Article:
As the summer sun reveals the dust on the floor, social media in Norway is uncovering several incidents of exploiting employees. A felony so serious it has been depicted as being on the verge of slavery.
Workers defined as slaves
This spring, several businesses have revealed bad working conditions after routine control. On the Norwegian web page, Osloby.no, it is written that the police are worried about slavery in the Norwegian carwash industry. They claim to have met people paid 19 Norwegian kroner per hour. The employees are cheap labour for the superior. Also, the hotel, Oslo Plaza, has been threatened to close if they do not improve their work ethics. A 28-year old woman revealed to the Norwegian newspaper, Dagbladet, that she usually worked an average of 11.8 hours per day even though the normal work hours in Norway are 7.5 hours per day. The hotel has until August to find a solution to the problem.
An improvement of today’s law on work ethics, can improve the work situation of today’s generation. During the weeks before summer break, young and hopeful seek work in order to earn money. This year is no different. The Norwegian Confederation of Trade Union (LO) is planning to conduct a so-called ‘’summer patrol’’. This patrol is supposed to visit different businesses and companies, and further report what conditions are like. LO prioritises these visits in addition to encourage unorganized employees to contact them about their rights.
‘’Take some air’’
Their first visit was at the Norwegian media house, NRK. Many young people working there were unsure about what will happen when their work period runs out. ‘’ To take some air’’, is a definition that temporary employees have had to deal with for a long time. It means that the supervisor makes the employer leave for a period of time in order to escape the rule of permanent employment starting after four years of temporary work. This spring, a temporary employee ran a lawsuit against NRK because the employee was asked ‘’to take some air’’. To the Norwegian newspaper Dagsavisen, the representative of ‘’NRK super’’, said that the use of temporary employees is rapid because media houses usually work project based. However, this should not act on the expense of the employee’s rights.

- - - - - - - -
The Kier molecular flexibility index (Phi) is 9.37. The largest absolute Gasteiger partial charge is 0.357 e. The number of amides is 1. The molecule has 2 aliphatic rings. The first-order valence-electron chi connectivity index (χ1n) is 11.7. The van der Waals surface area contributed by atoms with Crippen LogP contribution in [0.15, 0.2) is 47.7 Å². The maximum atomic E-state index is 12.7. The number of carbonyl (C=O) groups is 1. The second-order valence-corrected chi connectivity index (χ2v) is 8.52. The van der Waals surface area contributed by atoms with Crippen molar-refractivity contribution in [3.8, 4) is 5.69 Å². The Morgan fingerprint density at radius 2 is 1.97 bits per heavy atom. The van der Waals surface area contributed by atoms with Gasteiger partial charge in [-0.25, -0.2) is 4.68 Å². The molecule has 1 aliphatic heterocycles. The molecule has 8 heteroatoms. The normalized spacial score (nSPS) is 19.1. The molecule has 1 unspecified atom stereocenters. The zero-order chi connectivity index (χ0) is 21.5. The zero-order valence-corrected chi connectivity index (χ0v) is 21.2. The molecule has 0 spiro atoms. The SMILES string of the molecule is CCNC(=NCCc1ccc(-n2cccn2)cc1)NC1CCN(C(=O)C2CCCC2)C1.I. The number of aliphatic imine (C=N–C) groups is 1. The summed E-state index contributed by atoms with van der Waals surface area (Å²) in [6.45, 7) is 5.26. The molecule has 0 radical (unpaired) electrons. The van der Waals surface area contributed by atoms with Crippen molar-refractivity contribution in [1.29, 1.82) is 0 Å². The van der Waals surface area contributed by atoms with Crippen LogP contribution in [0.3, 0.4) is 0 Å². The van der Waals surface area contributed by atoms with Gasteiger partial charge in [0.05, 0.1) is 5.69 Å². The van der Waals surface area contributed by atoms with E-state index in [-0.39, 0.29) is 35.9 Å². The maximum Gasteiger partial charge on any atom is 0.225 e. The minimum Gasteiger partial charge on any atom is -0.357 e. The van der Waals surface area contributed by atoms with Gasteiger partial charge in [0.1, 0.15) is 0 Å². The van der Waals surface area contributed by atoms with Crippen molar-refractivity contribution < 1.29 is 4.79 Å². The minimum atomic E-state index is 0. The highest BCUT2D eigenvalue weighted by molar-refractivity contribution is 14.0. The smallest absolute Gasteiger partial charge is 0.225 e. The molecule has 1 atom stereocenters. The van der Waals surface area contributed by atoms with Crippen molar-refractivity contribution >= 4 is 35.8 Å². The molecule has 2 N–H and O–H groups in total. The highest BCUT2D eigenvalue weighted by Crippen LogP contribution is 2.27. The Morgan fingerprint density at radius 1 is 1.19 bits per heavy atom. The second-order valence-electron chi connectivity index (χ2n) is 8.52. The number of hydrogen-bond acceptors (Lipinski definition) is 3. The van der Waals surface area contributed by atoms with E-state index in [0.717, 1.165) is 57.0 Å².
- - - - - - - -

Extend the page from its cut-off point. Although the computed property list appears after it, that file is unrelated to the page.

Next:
In 2011, while the previous government was still in charge, the supervision on conditions at various workplaces and among workers was strengthened and supported with 10 million Norwegian kroner. The previous Prime Minister, Jens Stoltenberg, underlined how important it was with effective and visible supervision.
A reduce in law
Today, 3 years later, the current Prime Minister Erna Solberg, claims that the previous party in charge did not prioritise employment and work politics. Therefore, she believes it is up to her and the conservative parties in charge, to focus on employment and safe workspace. Although LO believes that the working environment act is functioning. Erna Solberg, on the other hand, believes that there needs to be a change of law. A law that reduces the rules, and might further result in more flexibility and freedom. Because of broad scepticism towards this, Solberg explained that a softening of the rules would not turn into dramatic changes in Norwegian work routines.
Bosses can easily take advantage of employees who are unaware of their rights, and several incidents show that this is the case in various businesses. The summer patrol, among other instances, can help build this awareness. Only the future can tell us if the reduction in the law can also improve the rights of workers in Norway.
By Hanna Skotheim
Picture: Benkos Biohos